NCUA: Estimated Future Corporate Assessments Less Than $4 Billion
The NCUA reported late Thursday that the highest estimated amount credit unions have yet to pay in corporate assessments has declined by $900 million.
That leaves just between $1.6 billion and $3.9 billion in assessments yet to pay, the NCUA said in a release.
However, the agency said that won’t mean a reduction in the estimated 2013 corporate assessment, which still remains between 8 and 11 basis points. The exact amount will be revealed sometime this summer during an NCUA Board meeting.
Through 2012, federally insured credit unions have paid $4.1 billion in annual assessments to cover losses incurred by corporate credit union investments into mortgage backed securities.
The reduction means should the forecast hold true, credit unions have paid more than half of corporate resolution costs.
NCUA Chairman Debbie Matz called the decline good news, and said it “reflects an improving economy and NCUA’s continuing efforts to effectively manage losses from the corporate failures to reduce future credit union assessments.”
The narrower range of projected remaining assessments reflects the actual performance of the failed corporate credit unions’ legacy assets to date and updated projections for the future performance of NCUA Guaranteed Notes.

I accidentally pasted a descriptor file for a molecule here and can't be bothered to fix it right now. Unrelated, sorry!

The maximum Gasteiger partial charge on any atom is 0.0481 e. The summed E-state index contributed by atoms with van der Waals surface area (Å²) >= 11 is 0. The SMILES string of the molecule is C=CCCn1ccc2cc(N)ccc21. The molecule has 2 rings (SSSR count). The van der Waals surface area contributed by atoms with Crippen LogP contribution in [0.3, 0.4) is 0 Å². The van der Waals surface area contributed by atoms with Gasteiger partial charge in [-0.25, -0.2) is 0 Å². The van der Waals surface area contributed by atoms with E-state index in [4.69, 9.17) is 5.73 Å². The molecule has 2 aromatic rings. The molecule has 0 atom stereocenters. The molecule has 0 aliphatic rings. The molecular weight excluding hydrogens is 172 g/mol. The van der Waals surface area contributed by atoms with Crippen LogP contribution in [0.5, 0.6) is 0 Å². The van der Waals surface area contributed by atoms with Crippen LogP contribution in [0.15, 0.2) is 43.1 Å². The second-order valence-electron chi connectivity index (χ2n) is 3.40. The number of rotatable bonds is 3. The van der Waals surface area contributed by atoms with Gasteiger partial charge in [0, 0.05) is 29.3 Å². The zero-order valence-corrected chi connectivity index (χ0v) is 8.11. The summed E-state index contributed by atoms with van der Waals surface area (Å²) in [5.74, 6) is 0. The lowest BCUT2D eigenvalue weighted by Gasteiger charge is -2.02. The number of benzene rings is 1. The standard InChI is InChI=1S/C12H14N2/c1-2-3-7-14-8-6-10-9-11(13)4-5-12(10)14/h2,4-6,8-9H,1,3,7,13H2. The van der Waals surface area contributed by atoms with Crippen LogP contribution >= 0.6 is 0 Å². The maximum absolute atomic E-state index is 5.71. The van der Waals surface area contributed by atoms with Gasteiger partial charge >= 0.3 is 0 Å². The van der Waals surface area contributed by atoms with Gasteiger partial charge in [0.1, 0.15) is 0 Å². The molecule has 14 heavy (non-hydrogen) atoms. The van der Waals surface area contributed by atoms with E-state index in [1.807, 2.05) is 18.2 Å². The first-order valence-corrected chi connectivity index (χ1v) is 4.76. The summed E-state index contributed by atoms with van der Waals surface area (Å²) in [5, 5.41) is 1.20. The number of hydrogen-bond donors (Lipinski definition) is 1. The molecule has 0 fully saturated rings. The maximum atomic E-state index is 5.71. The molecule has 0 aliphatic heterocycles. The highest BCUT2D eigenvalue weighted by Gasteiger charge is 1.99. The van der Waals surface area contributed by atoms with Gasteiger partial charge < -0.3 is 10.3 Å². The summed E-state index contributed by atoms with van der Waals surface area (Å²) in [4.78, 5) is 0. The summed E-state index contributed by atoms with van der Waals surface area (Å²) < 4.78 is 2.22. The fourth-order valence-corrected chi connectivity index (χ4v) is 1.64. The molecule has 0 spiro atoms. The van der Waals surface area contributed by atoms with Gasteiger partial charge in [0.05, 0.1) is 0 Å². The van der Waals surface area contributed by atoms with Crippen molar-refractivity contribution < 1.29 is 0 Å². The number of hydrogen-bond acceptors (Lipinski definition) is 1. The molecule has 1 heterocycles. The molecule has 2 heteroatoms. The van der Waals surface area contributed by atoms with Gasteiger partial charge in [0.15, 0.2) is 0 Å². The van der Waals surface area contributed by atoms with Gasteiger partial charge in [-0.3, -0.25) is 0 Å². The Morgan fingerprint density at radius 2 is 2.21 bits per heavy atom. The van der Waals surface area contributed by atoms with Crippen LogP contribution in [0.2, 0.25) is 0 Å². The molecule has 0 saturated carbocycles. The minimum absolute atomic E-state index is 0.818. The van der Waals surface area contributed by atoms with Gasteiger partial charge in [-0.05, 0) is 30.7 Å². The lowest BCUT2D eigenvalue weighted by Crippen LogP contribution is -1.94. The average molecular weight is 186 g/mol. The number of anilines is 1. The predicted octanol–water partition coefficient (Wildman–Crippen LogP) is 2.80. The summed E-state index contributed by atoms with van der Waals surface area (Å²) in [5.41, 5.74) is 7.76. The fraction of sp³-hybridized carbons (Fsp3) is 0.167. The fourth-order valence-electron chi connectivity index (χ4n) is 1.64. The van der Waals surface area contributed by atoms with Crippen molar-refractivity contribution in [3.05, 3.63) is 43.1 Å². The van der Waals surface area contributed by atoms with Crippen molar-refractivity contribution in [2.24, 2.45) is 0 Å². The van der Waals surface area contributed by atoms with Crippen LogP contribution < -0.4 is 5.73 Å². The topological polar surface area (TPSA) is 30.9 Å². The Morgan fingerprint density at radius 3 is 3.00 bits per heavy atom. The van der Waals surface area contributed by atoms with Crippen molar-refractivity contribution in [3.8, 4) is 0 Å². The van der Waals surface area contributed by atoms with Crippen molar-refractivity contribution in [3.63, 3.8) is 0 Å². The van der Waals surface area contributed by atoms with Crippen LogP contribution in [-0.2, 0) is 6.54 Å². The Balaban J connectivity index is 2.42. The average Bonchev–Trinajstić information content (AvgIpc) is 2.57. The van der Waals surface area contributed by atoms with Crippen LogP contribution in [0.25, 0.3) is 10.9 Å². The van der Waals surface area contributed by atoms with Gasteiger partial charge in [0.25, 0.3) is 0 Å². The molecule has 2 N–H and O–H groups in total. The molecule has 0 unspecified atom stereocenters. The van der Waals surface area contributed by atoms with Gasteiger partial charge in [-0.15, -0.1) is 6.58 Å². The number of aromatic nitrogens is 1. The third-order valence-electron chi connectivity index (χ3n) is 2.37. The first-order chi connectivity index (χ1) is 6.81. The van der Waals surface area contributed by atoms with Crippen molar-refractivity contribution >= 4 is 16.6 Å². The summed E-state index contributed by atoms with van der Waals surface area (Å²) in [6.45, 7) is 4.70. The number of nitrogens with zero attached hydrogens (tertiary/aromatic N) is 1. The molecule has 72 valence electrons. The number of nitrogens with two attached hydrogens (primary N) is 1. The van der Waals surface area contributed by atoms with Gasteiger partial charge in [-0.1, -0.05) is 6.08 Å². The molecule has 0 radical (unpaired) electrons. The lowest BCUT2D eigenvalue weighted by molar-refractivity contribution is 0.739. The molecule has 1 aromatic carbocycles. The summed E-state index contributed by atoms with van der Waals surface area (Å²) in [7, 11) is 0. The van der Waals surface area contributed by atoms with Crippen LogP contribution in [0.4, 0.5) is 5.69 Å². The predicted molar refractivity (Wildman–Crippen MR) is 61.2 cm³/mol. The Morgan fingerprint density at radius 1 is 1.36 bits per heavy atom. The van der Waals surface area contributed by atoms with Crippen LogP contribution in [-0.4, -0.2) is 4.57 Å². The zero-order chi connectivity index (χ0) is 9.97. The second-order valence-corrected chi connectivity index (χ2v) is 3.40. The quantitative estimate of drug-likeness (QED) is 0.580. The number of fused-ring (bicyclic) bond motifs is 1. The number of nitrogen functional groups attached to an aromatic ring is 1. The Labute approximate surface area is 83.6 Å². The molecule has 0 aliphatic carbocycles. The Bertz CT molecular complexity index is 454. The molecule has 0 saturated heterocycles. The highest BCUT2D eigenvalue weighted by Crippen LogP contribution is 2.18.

Factors include changes in housing prices, interest rates, unemployment rates and mortgage prepayments. NCUA uses BlackRock, an independent securities valuation firm, to project the future performance of the legacy assets in NGNs, a key component of this analysis.
NCUA Director of Examination and Insurance Larry Fazio told Credit Union Times the board will set future assessments by taking into consideration a number of factors.
They include projected loss ranges, the effect assessments would have on credit union financial reports, and remaining borrowings to the U.S. Treasury worth $5.1 billion. The Treasury’ variable rates are based upon the 1-year Treasury rate, which resets annually, and Fazio said should that rise, it would play into the board’s decision.
Additionally, he said once the NGNs end, there will be some value left to the legacy assets that will become available to be monetized.
Total corporate resolution costs are estimated to be between $11.3 billion and $13.6 billion. In addition to the $4.1 billion in assessments, corporate credit union member capital worth $5.6 billion was also used to recover losses.
In a Q&A sheet released by the agency, the NCUA said through 4th quarter 2012, total corporate legacy assets have incurred $6.1 billion in losses. That number now exceeds the $5.6 billion in capital seized from the five failed corporates, “underscoring that those institutions were insolvent.”
NCUA released the new projections early, previously saying its semi-annual update on legacy asset performance, corporate resolution costs and the performance of NGNs would be available sometime in April.
Updated figures are available on the NCUA’s website.